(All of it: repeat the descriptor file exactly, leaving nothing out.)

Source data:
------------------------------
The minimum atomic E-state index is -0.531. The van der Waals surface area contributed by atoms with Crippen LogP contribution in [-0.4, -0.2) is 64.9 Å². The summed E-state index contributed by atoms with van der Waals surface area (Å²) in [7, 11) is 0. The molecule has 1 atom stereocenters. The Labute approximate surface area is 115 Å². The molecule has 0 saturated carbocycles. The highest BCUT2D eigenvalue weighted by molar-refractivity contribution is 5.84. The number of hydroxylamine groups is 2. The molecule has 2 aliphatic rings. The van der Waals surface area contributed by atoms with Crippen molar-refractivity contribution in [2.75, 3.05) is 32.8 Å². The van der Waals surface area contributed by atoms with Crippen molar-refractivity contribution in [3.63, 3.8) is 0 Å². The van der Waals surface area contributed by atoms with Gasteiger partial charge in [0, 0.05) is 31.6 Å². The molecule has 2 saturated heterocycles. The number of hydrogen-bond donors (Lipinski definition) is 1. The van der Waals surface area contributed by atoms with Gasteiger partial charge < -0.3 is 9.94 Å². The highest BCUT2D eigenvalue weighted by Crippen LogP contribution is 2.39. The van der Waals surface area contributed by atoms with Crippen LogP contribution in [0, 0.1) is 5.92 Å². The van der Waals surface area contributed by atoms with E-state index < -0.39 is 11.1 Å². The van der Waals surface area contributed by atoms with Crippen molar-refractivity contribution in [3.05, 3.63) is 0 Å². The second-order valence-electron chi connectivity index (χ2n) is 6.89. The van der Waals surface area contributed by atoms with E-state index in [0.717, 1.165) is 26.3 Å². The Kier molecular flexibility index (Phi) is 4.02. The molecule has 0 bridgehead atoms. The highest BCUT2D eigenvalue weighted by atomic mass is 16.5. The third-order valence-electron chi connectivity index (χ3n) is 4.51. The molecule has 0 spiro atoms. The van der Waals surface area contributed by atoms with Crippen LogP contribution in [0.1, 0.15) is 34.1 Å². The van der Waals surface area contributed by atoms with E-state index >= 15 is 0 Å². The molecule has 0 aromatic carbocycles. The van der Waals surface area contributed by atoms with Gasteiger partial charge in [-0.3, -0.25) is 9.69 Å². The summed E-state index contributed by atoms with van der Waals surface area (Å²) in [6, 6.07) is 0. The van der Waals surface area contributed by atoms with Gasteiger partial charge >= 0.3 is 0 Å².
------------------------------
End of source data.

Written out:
The minimum atomic E-state index is -0.531. The van der Waals surface area contributed by atoms with Crippen LogP contribution in [-0.4, -0.2) is 64.9 Å². The summed E-state index contributed by atoms with van der Waals surface area (Å²) in [7, 11) is 0. The molecule has 1 atom stereocenters. The Labute approximate surface area is 115 Å². The molecule has 0 saturated carbocycles. The highest BCUT2D eigenvalue weighted by molar-refractivity contribution is 5.84. The number of hydroxylamine groups is 2. The molecule has 2 aliphatic rings. The van der Waals surface area contributed by atoms with Crippen molar-refractivity contribution in [2.75, 3.05) is 32.8 Å². The van der Waals surface area contributed by atoms with Crippen molar-refractivity contribution in [3.63, 3.8) is 0 Å². The van der Waals surface area contributed by atoms with Gasteiger partial charge in [0, 0.05) is 31.6 Å². The molecule has 2 saturated heterocycles. The number of hydrogen-bond donors (Lipinski definition) is 1. The van der Waals surface area contributed by atoms with Gasteiger partial charge < -0.3 is 9.94 Å². The highest BCUT2D eigenvalue weighted by Crippen LogP contribution is 2.39. The van der Waals surface area contributed by atoms with Crippen LogP contribution in [0, 0.1) is 5.92 Å². The van der Waals surface area contributed by atoms with E-state index < -0.39 is 11.1 Å². The van der Waals surface area contributed by atoms with Crippen molar-refractivity contribution in [3.05, 3.63) is 0 Å². The second-order valence-electron chi connectivity index (χ2n) is 6.89. The van der Waals surface area contributed by atoms with E-state index in [0.717, 1.165) is 26.3 Å². The Kier molecular flexibility index (Phi) is 4.02. The molecule has 0 bridgehead atoms. The highest BCUT2D eigenvalue weighted by atomic mass is 16.5. The third-order valence-electron chi connectivity index (χ3n) is 4.51. The molecule has 0 spiro atoms. The van der Waals surface area contributed by atoms with Crippen LogP contribution in [0.1, 0.15) is 34.1 Å². The van der Waals surface area contributed by atoms with E-state index >= 15 is 0 Å². The molecule has 0 aromatic carbocycles. The van der Waals surface area contributed by atoms with Gasteiger partial charge in [-0.3, -0.25) is 9.69 Å². The summed E-state index contributed by atoms with van der Waals surface area (Å²) in [6, 6.07) is 0. The van der Waals surface area contributed by atoms with Gasteiger partial charge >= 0.3 is 0 Å².